On Nov. 1, we will be at Barnard School, 170 Derby Avenue, 7- 9 p.m. and Nov. 2 at New Haven Friends Meeting House, 223 East Grand Avenue, 4:30 – 6:30 p.m. People can attend one or both events.

Jonathan Bates

Jonathan Bates

In “Edible Forest Gardening: Living Sustainably in the City,” Jonathan Bates, owner of Food Forest Farm and contributing author of “Paradise Lot: Two Plant Geeks, One-Tenth of an Acre, and the Making of an Edible Garden Oasis in the City,” will show you how he transformed a blighted urban yard into an edible paradise. By using permaculture design he’s created both beauty and abundance, meeting human needs while improving ecosystem health.

Read more

“People and Nature before Profits” — People’s World Amistad Awards Dec. 7

by Joelle Fishman, CT People’s World

This year’s Amistad Awards will be presented by the People’s World on Sunday, Dec. 7 at 4 p.m. at a “People & Nature Before Profits” anniversary rally in New Haven at Cooperative Arts and Humanities High School, 177 College St. (entrance corner of College and Crown).

Rising inequalities, climate change and war are giving rise to new organizing by youth, low-wage workers and the 99% for a society that values the needs of people and nature before corporate profits.

The event will celebrate the contributions of Meg Riccio, Alberto Bernandez and Daniel Durant, three leaders and role models who challenge economic and racial inequality and who are in the forefront to get out the vote for jobs, health care, union rights, immigrant rights and the needs of youth.

Read more

Join Our CT EcoStocking

by JoAnn Moran, Handy Humans

eco-stockingThe EcoStocking is a holiday stocking celebration of Connecticut businesses, farmers and artisans. The EcoStocking is a unique way to say you are proud to support those who live and do business in Connecticut while advocating for a healthy environment and local economy.

We are working with Connecticut businesses to fill 1,000 stockings! Participating business contribute 1000 items for inclusion in the stocking and its promotional campaign. Stockings will be available for order by and for CT residents beginning Nov. 1 at www.ecostocking.com and delivered USPS Dec. 15-18, 2014.

Read more

Help Us Close the Last Coal Burning Plant in the State‏

by Stanley Heller, Bridgeport Act on Climate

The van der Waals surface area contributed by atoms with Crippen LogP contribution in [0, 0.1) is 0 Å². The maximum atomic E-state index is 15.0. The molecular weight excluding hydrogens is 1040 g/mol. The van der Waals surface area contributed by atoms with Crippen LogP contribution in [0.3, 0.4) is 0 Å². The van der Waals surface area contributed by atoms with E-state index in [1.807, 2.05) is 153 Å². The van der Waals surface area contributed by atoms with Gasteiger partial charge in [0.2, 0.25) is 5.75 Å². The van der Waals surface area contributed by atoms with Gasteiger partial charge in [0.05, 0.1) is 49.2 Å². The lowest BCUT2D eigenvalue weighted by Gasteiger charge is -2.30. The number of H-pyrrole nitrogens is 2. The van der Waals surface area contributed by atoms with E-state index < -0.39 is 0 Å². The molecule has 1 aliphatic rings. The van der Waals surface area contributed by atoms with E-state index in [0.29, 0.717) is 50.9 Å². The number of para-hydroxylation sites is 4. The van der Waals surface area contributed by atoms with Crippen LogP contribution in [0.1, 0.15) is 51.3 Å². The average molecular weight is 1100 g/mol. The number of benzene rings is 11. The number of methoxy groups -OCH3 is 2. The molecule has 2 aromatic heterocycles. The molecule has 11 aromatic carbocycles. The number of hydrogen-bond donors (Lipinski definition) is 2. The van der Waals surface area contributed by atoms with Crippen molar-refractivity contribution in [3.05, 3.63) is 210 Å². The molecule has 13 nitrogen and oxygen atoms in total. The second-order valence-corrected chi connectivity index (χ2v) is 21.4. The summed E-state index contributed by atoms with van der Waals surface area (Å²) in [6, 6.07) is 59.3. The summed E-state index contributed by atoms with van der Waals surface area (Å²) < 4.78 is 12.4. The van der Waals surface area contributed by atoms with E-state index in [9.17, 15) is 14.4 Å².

On Monday, Oct. 6 bring signs to our press conference in Bridgeport City Hall just before a vote by the City Council on a resolution calling for the closing of the coal burning power plant in Bridgeport. The plant is a double menace. It excretes mercury, sulfur dioxide, nitrogen oxide and microscopic toxic particulate matter into the local community of the South End, which is mostly low income and minority. Several years ago the NAACP reported that the plant was the tenth worst in the U.S. in terms of climate justice.

It also endangers the whole world by pouring 146,000 tons of greenhouse gases into the atmosphere each year. We’re on a path to climate catastrophe if we don’t stop those gases from warming the world much more than it already has. Read more

People’s Climate March demonstrates a ‘more radical climate justice movement’

Dan Fischer, Capitalism vs Climate

In the weekend before the UN’s climate change summit in New York, some 400,000 people flooded the city for the Sept 21st People’s Climate March. It was the largest environmental march in history. Yes, the Big Green nonprofits made sure the official demands were toothless and the corporate media heaped unnecessary praise on the participating senators Sheldon Whitehouse and Bernie Sanders, champions of fracking and biomass respectively. On the ground, however, things were more exciting. The huge Palestine solidarity contingent led chants like “Apartheid, can’t greenwash that!” Wobblies, Earth Firsters and Rising Tiders injected their messages. Members of many communities brought banners from the frontlines against fracking, mega-dams, and incineration. Ours said, “Smash cap-and-trade,” referring to the 1%’s attempt to auction off the sky and maintain business as usual. Read more

Joyous Giant Climate March Shows How To Win

by Harvey Wasserman, The Rag Blog, September 22, 2014

NEW YORK — The massive People’s Climate March, the most hopeful, diverse, photogenic, energizing, and often hilarious march I’ve joined in 52 years of activism — and one of the biggest, at 400,000 strong — has delivered a simple message: we can and will rid the planet of fossil fuels and nuclear power, we will do it at the grassroots, it will be demanding and difficult to say the least, but it will also have its moments of great fun. With our lives and planet on the line, our species has responded.

Ostensibly, this march was in part meant to influence policy makers. That just goes with the territory. But in fact what it showed was an amazingly broad-based, diverse, savvy, imaginative, and very often off-beat movement with a deep devotion to persistence and cause and a great flair for fun.

The magic of today’s New York minute was its upbeat diversity, sheer brilliance and relentless charm. A cross between a political rally and a month at Mardi Gras. There were floats, synchronized dances, outrageous slogans, chants, songs, costumes, marching bands, hugs, parents with their kids and one very sweaty guy in a gorilla suit. Above all, there was joy…which means optimism…which means we believe we can win…which is the best indicator we will. Read more